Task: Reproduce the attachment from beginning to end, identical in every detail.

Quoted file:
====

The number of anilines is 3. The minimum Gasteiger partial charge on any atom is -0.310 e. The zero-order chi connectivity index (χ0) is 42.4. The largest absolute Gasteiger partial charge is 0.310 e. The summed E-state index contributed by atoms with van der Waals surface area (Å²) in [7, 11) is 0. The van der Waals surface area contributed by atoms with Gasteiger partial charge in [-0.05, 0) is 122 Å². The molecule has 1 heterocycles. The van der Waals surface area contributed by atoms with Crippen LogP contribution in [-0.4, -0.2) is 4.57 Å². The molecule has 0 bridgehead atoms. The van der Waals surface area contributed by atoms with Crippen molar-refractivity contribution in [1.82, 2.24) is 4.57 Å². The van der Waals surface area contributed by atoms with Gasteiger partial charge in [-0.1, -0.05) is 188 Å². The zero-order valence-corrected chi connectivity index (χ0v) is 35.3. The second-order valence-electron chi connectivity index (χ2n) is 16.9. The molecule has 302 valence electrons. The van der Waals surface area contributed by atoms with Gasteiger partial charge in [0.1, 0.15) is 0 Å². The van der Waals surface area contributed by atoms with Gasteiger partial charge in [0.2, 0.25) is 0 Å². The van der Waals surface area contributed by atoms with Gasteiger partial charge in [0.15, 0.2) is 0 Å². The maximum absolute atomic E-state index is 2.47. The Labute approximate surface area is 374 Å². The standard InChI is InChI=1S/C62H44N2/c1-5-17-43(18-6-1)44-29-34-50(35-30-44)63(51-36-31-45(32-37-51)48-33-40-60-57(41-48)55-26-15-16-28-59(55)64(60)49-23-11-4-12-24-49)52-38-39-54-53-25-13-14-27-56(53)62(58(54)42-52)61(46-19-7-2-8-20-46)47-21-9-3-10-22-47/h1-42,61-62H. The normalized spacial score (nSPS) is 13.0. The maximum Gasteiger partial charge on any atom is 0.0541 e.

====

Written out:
The number of anilines is 3. The minimum Gasteiger partial charge on any atom is -0.310 e. The zero-order chi connectivity index (χ0) is 42.4. The largest absolute Gasteiger partial charge is 0.310 e. The summed E-state index contributed by atoms with van der Waals surface area (Å²) in [7, 11) is 0. The van der Waals surface area contributed by atoms with Gasteiger partial charge in [-0.05, 0) is 122 Å². The molecule has 1 heterocycles. The van der Waals surface area contributed by atoms with Crippen LogP contribution in [-0.4, -0.2) is 4.57 Å². The molecule has 0 bridgehead atoms. The van der Waals surface area contributed by atoms with Crippen molar-refractivity contribution in [1.82, 2.24) is 4.57 Å². The van der Waals surface area contributed by atoms with Gasteiger partial charge in [-0.1, -0.05) is 188 Å². The zero-order valence-corrected chi connectivity index (χ0v) is 35.3. The second-order valence-electron chi connectivity index (χ2n) is 16.9. The molecule has 302 valence electrons. The van der Waals surface area contributed by atoms with Gasteiger partial charge in [0.1, 0.15) is 0 Å². The van der Waals surface area contributed by atoms with Gasteiger partial charge in [0.2, 0.25) is 0 Å². The van der Waals surface area contributed by atoms with Gasteiger partial charge in [0.15, 0.2) is 0 Å². The maximum absolute atomic E-state index is 2.47. The Labute approximate surface area is 374 Å². The standard InChI is InChI=1S/C62H44N2/c1-5-17-43(18-6-1)44-29-34-50(35-30-44)63(51-36-31-45(32-37-51)48-33-40-60-57(41-48)55-26-15-16-28-59(55)64(60)49-23-11-4-12-24-49)52-38-39-54-53-25-13-14-27-56(53)62(58(54)42-52)61(46-19-7-2-8-20-46)47-21-9-3-10-22-47/h1-42,61-62H. The normalized spacial score (nSPS) is 13.0. The maximum Gasteiger partial charge on any atom is 0.0541 e.